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Master of Divinity

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Bethany's Master of Divinity (MDiv) program is a professional degree program designed to prepare persons for church-related ministries requiring ordination. This includes:

  • Pastoral Ministry;
  • Evangelists and church planters;
  • Chaplaincy programs in many settings;
  • Ecclesiastical ministries to many people; and
  • Many other vocations that one views as ministry.

The program combines hands-on ministry experience with classroom learning. The degree requires twenty-seven courses totaling eighty-one credit hours, covering four primary disciplines (Bible, Theology and History, Ministry, and Integrative) and the Ministry Formation sequence.

At the heart of the MDiv Program is Ministry Formation, a process of learning ministry by doing and reflecting upon ministry, to which the whole curricular program contributes. Ministry Formation features two supervised ministry experiences in two different ministry settings:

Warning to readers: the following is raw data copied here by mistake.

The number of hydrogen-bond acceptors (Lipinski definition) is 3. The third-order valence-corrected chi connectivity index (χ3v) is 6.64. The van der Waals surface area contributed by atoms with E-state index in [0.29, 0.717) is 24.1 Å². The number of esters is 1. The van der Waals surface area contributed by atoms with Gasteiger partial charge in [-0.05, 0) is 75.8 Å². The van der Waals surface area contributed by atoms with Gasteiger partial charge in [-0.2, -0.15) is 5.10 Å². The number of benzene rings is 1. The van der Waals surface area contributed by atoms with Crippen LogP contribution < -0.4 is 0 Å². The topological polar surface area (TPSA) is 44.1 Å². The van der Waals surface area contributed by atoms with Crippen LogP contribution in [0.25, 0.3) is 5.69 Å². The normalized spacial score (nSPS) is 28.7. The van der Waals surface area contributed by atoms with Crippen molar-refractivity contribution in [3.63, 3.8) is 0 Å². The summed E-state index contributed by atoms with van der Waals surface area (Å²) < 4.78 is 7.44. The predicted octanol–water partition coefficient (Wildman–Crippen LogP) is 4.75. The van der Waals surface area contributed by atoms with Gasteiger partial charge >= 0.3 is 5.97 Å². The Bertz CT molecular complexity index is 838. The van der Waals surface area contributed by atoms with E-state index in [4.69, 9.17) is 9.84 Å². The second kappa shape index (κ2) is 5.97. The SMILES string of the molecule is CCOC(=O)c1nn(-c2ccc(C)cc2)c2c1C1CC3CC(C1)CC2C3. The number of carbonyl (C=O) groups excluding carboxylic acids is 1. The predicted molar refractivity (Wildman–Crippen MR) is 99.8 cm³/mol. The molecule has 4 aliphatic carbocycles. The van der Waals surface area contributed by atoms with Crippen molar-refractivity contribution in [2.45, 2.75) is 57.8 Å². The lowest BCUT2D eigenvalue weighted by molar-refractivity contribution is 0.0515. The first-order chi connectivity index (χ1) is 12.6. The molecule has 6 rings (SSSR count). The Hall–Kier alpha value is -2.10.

• A nine-month part-time ministry placement during the second (middler) year;
  • A unit of Clinical Pastoral Education, a full-time intern year, or a prior, extended, or summer placement.  

You may obtain your Master of Divinity degree through traditional on-campus studies, or the MDiv Connections track of our highly-acclaimed and fully accredited distance education program.

 


For more information about a Master of Divinity at Bethany, refer to the Bethany Catalog, or contact:  Apply Now!
                  
                         admissions@bethanyseminary.edu      800-287-8822

Steven SchweitzerSteven Schweitzer, Academic Dean and Associate Professor
     deansoffice@bethanyseminary.edu     765-983-1815

 

Tara Hornbacker

Tara Hornbacker, Professor of Ministry Formation
     hornbata@bethanyseminary.edu     765-983-1817

 

Dylan Haro
Master of Divinity

DylanMy journey to Bethany Theological Seminary began in the summer of 2004 with eight other high school students. We attended a conference entitled "Exploring Your Call." It was during that conference that I first seriously considered ministry as a vocation. During that experience I learned that ministry doesn't necessarily mean Sunday morning behind a pulpit. I also felt a deep connection to the denomination through the friends I made--both peers and leaders.